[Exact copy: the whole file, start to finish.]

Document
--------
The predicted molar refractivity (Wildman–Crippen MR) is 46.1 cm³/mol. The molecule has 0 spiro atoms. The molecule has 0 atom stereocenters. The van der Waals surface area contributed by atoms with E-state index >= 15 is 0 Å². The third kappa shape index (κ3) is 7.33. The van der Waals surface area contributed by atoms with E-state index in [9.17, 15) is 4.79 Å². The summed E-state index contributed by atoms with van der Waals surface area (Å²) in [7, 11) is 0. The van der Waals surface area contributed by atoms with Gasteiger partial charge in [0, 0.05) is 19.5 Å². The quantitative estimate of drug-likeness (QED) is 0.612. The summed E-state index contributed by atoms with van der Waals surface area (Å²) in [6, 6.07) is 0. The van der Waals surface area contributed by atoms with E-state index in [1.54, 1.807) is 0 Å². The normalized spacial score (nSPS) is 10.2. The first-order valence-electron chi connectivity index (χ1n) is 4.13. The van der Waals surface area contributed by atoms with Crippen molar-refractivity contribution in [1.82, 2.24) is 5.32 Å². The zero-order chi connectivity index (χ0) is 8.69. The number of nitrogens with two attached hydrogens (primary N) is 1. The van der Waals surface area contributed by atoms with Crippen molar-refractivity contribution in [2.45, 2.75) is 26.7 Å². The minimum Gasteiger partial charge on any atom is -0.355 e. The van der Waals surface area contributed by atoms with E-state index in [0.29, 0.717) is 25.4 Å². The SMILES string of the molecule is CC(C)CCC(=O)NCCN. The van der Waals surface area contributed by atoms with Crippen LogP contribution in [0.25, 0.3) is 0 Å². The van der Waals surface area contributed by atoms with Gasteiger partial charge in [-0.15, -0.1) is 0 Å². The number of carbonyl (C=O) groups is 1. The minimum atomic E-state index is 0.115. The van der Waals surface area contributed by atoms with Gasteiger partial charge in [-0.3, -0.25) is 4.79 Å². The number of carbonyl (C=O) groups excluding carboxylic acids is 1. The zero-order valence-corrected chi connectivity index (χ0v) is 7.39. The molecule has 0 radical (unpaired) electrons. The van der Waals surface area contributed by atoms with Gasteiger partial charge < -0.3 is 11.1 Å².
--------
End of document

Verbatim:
The predicted molar refractivity (Wildman–Crippen MR) is 46.1 cm³/mol. The molecule has 0 spiro atoms. The molecule has 0 atom stereocenters. The van der Waals surface area contributed by atoms with E-state index >= 15 is 0 Å². The third kappa shape index (κ3) is 7.33. The van der Waals surface area contributed by atoms with E-state index in [9.17, 15) is 4.79 Å². The summed E-state index contributed by atoms with van der Waals surface area (Å²) in [7, 11) is 0. The van der Waals surface area contributed by atoms with Gasteiger partial charge in [0, 0.05) is 19.5 Å². The quantitative estimate of drug-likeness (QED) is 0.612. The summed E-state index contributed by atoms with van der Waals surface area (Å²) in [6, 6.07) is 0. The van der Waals surface area contributed by atoms with E-state index in [1.54, 1.807) is 0 Å². The normalized spacial score (nSPS) is 10.2. The first-order valence-electron chi connectivity index (χ1n) is 4.13. The van der Waals surface area contributed by atoms with Crippen molar-refractivity contribution in [1.82, 2.24) is 5.32 Å². The zero-order chi connectivity index (χ0) is 8.69. The number of nitrogens with two attached hydrogens (primary N) is 1. The van der Waals surface area contributed by atoms with Crippen molar-refractivity contribution in [2.45, 2.75) is 26.7 Å². The minimum Gasteiger partial charge on any atom is -0.355 e. The van der Waals surface area contributed by atoms with E-state index in [0.29, 0.717) is 25.4 Å². The SMILES string of the molecule is CC(C)CCC(=O)NCCN. The van der Waals surface area contributed by atoms with Crippen LogP contribution in [0.25, 0.3) is 0 Å². The van der Waals surface area contributed by atoms with Gasteiger partial charge in [-0.15, -0.1) is 0 Å². The number of carbonyl (C=O) groups is 1. The minimum atomic E-state index is 0.115. The van der Waals surface area contributed by atoms with Gasteiger partial charge in [-0.3, -0.25) is 4.79 Å². The number of carbonyl (C=O) groups excluding carboxylic acids is 1. The zero-order valence-corrected chi connectivity index (χ0v) is 7.39. The molecule has 0 radical (unpaired) electrons. The van der Waals surface area contributed by atoms with Gasteiger partial charge < -0.3 is 11.1 Å².